Trevor Lawrence Crypto Contract Proves Crypto Is Still Not Fit for Payments

Crypto is demonstrably not suited for serious, long-term investment vehicles

This past spring’s crypto meltdown is stirring a lot discourse around the asset class. As bulls rush to defend the business and bears become louder in their attacks, the digital money market is becoming one of the most heated arguments in the country. As the discussion drags on, critics are also turning to one NFL star to hammer home their argument. They think the Trevor Lawrence crypto contract demonstrates that cryptocurrencies are still not prepared to be used as a form of payment.

Trevor Lawrence is one of the current high-profile players in the NFL. Lawrence had a high draft stock after playing NCAA football at Clemson University and guiding them to a national championship. When Lawrence ultimately declared for the league draft, many anticipated the quarterback to net the first overall choice.

As the NFL draft drew last year and crypto ventures began to make their move on the U.S. market, Lawrence also became a high-value sponsorship prospect. Before even obtaining the first overall pick, the athlete negotiated many deals. Perhaps the most talked-about — and certainly the most contentious — was his sponsorship contract with Blockfolio.

Lawrence isn’t the first athlete to take his wage in crypto, but he’s likely the most high-profile. The athlete got a signing bonus of almost $24 million after agreeing to the contract and being selected with the first choice. Blockfolio, as part of the arrangement, turned the bonus to bitcoin and put it in Lawrence’s wallet. Looking back on the deal now, though, detractors have all the proof they need to strike down crypto as a transactional currency.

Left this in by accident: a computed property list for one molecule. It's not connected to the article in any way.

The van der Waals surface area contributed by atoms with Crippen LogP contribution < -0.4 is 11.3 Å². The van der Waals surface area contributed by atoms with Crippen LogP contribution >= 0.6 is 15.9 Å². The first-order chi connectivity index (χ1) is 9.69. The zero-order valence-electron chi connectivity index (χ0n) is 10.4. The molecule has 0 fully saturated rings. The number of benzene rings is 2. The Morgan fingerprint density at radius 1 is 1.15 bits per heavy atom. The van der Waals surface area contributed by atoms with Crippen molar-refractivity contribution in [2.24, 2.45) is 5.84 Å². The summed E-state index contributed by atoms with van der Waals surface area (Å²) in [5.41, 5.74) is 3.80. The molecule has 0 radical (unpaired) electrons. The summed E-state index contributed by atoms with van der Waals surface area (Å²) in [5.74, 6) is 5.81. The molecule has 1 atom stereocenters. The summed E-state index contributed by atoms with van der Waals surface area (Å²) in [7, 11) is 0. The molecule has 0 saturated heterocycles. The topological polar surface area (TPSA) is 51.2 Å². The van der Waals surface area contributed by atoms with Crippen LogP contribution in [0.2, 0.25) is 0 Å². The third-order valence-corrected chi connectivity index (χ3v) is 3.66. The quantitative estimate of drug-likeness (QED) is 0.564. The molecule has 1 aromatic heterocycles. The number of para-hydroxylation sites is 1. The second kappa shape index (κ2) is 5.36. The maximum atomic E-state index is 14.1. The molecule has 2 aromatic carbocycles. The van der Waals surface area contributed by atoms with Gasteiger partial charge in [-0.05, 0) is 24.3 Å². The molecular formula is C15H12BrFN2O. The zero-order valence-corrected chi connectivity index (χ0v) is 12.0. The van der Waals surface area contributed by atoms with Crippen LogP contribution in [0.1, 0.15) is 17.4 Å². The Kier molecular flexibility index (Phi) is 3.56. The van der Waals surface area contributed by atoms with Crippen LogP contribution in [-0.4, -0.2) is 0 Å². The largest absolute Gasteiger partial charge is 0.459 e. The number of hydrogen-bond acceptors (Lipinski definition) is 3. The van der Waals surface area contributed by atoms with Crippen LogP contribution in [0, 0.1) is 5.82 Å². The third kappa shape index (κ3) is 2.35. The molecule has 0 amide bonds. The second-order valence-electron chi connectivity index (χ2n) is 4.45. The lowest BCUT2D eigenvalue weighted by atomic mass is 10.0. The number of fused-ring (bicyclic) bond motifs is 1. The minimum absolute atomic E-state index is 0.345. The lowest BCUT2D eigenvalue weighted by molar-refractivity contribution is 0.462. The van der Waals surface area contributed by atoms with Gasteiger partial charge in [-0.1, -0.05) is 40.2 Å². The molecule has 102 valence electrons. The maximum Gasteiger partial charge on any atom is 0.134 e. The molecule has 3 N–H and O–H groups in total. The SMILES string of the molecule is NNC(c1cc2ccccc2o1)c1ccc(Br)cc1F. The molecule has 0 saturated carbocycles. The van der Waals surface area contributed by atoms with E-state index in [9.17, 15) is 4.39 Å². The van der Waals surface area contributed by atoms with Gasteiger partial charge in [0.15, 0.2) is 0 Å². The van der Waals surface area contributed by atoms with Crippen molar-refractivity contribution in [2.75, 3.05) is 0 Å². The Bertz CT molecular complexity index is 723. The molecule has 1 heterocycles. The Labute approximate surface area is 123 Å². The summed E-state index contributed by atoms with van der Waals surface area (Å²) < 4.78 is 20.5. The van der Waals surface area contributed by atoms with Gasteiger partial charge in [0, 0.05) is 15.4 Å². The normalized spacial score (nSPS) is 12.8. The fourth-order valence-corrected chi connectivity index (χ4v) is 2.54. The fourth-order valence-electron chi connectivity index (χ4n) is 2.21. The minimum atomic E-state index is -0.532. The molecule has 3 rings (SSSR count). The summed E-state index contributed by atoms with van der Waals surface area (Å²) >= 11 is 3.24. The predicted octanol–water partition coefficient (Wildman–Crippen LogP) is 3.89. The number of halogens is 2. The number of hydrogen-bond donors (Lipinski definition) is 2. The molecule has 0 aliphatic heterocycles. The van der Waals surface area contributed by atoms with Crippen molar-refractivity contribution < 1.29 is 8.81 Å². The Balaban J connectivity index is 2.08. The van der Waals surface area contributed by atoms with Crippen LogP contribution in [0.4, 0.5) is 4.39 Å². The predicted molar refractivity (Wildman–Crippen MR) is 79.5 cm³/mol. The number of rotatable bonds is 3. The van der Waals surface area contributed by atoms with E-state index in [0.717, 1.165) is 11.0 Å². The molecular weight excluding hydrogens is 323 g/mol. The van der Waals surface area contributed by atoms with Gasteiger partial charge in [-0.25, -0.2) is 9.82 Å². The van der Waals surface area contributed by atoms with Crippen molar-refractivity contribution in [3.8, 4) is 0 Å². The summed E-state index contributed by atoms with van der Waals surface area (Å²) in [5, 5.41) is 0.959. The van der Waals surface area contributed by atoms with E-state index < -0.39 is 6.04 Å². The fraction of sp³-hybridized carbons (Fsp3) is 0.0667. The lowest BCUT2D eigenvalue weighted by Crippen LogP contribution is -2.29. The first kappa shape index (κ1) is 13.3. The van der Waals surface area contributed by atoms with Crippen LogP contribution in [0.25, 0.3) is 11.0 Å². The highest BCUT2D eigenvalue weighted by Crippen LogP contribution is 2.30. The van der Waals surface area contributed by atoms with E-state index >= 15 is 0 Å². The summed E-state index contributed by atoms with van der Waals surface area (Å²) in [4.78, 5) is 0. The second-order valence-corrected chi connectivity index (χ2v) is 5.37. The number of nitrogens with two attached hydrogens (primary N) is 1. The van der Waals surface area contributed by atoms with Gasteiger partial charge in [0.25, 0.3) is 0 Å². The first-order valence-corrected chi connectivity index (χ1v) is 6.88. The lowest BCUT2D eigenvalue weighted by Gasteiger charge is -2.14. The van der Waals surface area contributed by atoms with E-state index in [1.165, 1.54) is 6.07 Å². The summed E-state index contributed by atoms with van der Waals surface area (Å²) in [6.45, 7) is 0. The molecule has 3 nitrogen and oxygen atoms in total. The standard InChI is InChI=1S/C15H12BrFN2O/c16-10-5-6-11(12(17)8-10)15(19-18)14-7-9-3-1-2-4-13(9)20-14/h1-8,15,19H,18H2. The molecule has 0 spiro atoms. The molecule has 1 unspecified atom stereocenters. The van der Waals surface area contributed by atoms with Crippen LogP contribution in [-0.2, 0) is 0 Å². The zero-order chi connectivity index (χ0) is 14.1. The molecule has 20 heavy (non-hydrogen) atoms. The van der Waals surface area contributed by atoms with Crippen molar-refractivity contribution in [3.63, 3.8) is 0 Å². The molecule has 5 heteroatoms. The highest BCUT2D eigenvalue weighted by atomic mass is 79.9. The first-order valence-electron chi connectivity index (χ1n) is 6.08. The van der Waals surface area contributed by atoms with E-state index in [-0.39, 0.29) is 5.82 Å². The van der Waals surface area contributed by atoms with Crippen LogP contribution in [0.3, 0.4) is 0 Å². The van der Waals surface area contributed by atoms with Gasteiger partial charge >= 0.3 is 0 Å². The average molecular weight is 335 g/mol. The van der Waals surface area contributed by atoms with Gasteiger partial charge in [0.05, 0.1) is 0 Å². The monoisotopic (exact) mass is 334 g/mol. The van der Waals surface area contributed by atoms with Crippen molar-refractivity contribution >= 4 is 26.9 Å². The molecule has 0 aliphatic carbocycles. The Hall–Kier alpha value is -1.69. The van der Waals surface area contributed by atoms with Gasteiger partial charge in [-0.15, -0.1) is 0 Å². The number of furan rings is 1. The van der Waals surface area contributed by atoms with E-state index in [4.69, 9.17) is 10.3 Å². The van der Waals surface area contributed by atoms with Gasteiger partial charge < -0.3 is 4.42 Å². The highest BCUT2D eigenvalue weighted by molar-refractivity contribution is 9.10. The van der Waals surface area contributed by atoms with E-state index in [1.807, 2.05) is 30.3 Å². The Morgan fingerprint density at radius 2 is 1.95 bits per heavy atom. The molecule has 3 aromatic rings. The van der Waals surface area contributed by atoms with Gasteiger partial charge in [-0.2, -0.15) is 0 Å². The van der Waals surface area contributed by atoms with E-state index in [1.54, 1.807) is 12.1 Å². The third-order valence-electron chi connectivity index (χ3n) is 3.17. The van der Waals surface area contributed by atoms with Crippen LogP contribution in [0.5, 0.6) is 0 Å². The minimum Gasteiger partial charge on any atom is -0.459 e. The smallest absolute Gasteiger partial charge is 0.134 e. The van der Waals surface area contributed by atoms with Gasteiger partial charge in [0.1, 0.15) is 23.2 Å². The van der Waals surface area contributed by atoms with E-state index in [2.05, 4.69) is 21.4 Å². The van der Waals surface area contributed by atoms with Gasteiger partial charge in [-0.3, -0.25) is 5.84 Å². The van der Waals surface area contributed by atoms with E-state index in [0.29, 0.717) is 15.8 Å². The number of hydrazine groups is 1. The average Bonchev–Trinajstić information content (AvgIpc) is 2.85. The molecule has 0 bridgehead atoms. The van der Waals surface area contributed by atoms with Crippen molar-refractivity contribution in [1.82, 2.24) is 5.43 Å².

Trevor Lawrence Crypto Contract Ages Poorly, Showing Massive Losses

The Trevor Lawrence crypto contract news is nearly a year old now. However, detractors are returning to the story to cite the figures as proof of a severe challenge crypto bulls confront by seeking to expedite crypto adoption.

Specifically, The Spun — an offshoot of Sports Illustrated — is now looking back on Lawrence’s agreement to evaluate how it’s maturing. And as it turns out, it’s doing very horribly. The athlete’s hefty signing bonus has lost a substantial amount of value as a result of the crypto market’s volatility. In sum, the investment has lost more than 62 percent of its value.

The assets in the wallet currently equal slightly about $9 million. For comparison, the signing bonus for the 14th overall choice in the same NFL draft was $9 million. These losses equal to Lawrence dropping 13 choices farther down in his draft class.

Retrospectives on the sponsorship arrangement led back to one basic point; there’s not enough stability in the crypto market to support the assets as payment.

Regardless of his losses, Lawrence is still earning millions upon millions of dollars. But it’s also safe to say Lawrence is far better off financially than the average retail investor. It’s even more worrisome, though, to see multiple solutions springing up mixing bitcoin and crucial investing choices, all oriented at average investors.

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